At the end of the 1960s and beginning of the 1970s, the automotive world was in the grip of the rotary engine. Many large companies secured a Wankel licence, and Citroën also came on board in 1967. Citroën and NSU originally planned a joint car with a Wankel engine, of which NSU wanted to sell a German version and Citroën a French version. Comotor, based in Luxembourg, was founded in 1967 to manufacture the engines.

This company then obtained a Wankel engine licence for road vehicles and set up a plant in Altforweiler in the Saarland. Initially, 25 Wankel engines were to be manufactured there every day from 1973; the production target was 500 units per day, which would have required further expansion of the factory.

Gallery: Citroen GS Birotor (1973-1975)

But the frenzy was brought to an abrupt halt. The sobering up and the aspirin in the glass were provided by the Arab oil producers in the wake of the Yom Kippur War. Around the same time, in autumn 1973, Citroën presented the GS Birotor at the International Motor Show in Frankfurt.

Its twin-rotor Wankel engine offered a completely new driving experience compared to the conventional engine of the Citroën GS thanks to its exceptionally smooth running and torque. Internal name: KKM 624, a further development of the unit from the NSU Ro 80, but slightly weaker with 107 PS of power and 137 Nm of torque. Other key data: 14 seconds to 100 km/h (62 mph), top speed 175.

Citroen GS Birotor (1973-1975)

Citroen GS Birotor (1973-1975)

The perfectly balanced Birotor had no vibrations whatsoever, which is why its noise level was extremely low right up to the highest rev ranges. The water-cooled twin-rotor Wankel engine had a comparatively simple design with eight main elements: In addition to two trochoids and an intermediate section to separate the two trochoids, the birotor had two side sections at the front and rear, two rotary pistons, also known as rotors, and the motor shaft with two eccentrics.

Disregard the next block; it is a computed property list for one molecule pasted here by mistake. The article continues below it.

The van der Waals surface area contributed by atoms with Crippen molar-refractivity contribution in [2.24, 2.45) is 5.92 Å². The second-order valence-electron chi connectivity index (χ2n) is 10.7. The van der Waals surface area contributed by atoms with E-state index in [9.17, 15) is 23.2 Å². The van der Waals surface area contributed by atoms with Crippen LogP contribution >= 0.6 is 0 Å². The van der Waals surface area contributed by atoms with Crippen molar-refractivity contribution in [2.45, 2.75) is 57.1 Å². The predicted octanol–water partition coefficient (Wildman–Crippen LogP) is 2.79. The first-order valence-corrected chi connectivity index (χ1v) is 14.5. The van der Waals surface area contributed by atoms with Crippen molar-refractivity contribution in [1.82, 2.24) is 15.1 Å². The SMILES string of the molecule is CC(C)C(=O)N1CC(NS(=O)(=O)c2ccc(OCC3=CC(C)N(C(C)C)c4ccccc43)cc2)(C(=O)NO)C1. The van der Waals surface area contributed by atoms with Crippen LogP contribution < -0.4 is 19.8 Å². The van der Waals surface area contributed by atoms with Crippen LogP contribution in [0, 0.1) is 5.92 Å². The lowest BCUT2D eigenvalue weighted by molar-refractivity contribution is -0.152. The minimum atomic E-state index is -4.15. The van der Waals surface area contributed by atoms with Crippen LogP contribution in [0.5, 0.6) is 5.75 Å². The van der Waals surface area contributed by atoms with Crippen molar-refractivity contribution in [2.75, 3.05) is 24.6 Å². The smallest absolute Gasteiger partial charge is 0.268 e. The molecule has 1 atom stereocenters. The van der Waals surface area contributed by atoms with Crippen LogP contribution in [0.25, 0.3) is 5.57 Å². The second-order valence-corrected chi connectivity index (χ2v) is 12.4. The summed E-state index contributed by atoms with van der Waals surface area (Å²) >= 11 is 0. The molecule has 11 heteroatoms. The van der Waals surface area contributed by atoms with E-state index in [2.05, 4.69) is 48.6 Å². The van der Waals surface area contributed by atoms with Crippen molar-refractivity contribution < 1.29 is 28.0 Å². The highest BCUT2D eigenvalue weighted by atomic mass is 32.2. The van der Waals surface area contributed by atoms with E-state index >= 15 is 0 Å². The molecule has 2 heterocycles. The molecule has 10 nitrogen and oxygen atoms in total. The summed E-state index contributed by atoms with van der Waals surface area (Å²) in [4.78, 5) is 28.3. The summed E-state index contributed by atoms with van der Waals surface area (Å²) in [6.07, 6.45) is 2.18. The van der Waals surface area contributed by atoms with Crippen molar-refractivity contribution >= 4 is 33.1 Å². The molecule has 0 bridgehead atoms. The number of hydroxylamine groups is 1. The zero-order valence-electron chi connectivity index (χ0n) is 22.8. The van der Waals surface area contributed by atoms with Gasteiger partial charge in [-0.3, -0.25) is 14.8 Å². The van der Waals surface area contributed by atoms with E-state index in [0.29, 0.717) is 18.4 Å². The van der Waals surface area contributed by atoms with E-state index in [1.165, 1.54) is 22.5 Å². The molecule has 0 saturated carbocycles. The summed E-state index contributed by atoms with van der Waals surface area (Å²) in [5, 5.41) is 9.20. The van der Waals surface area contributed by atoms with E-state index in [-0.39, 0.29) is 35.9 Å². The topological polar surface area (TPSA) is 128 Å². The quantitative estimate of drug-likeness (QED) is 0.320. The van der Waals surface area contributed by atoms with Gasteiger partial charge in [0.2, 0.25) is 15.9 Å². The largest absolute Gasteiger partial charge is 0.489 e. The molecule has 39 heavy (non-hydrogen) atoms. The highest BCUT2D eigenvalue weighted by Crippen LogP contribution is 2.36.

The four-stroke system worked without valves, springs, rocker arms, rods or
camshafts. In the first stroke, the fuel-air mixture entered through the intake port. In the second stroke, the piston closed the intake port and thus compressed the mixture.

Citroen GS Birotor (1973-1975)

The sparks generated by the spark plugs ignited the fuel-air mixture at the moment when the compression pressure was at its maximum. In the third stroke, the expansion caused the piston to rotate and provided the necessary drive energy thanks to the compressive forces exerted on the piston surface. In the fourth and final stroke, the piston released the exhaust port so that the burnt gases could flow out.

Comotor failed as a joint project as early as 1972, as Volkswagen withdrew from the contract concluded by NSU with Citroën. Comotor thus became the sole subsidiary of Citroën and the Wankel engine produced was installed in the GS.

A change in the market situation led to the early demise of the Birotor: due to the energy crisis from the end of 1973, fuel consumption took centre stage. The factory specified a good 14 litres per 100 kilometres for the compact Citroën GS Birotor.

That alone might not even have been the killer argument, but rather the hefty price: 14,500 Deutschmarks were planned. A DS 20 automatic or a Mercedes 200 were also available for this price, so the Citroën brand, which was already struggling at the time, stopped sales even before the launch, as the GS Birotor was not considered to have good market prospects.

Between March 1974 and March 1975, a total of just 847 Citroën GS Birotors were produced. Citroën later attempted to buy back all GS Birotors in order to avoid having to maintain a spare parts supply. Despite this decision, there are still around 250 Birotor vehicles in existence across Europe today.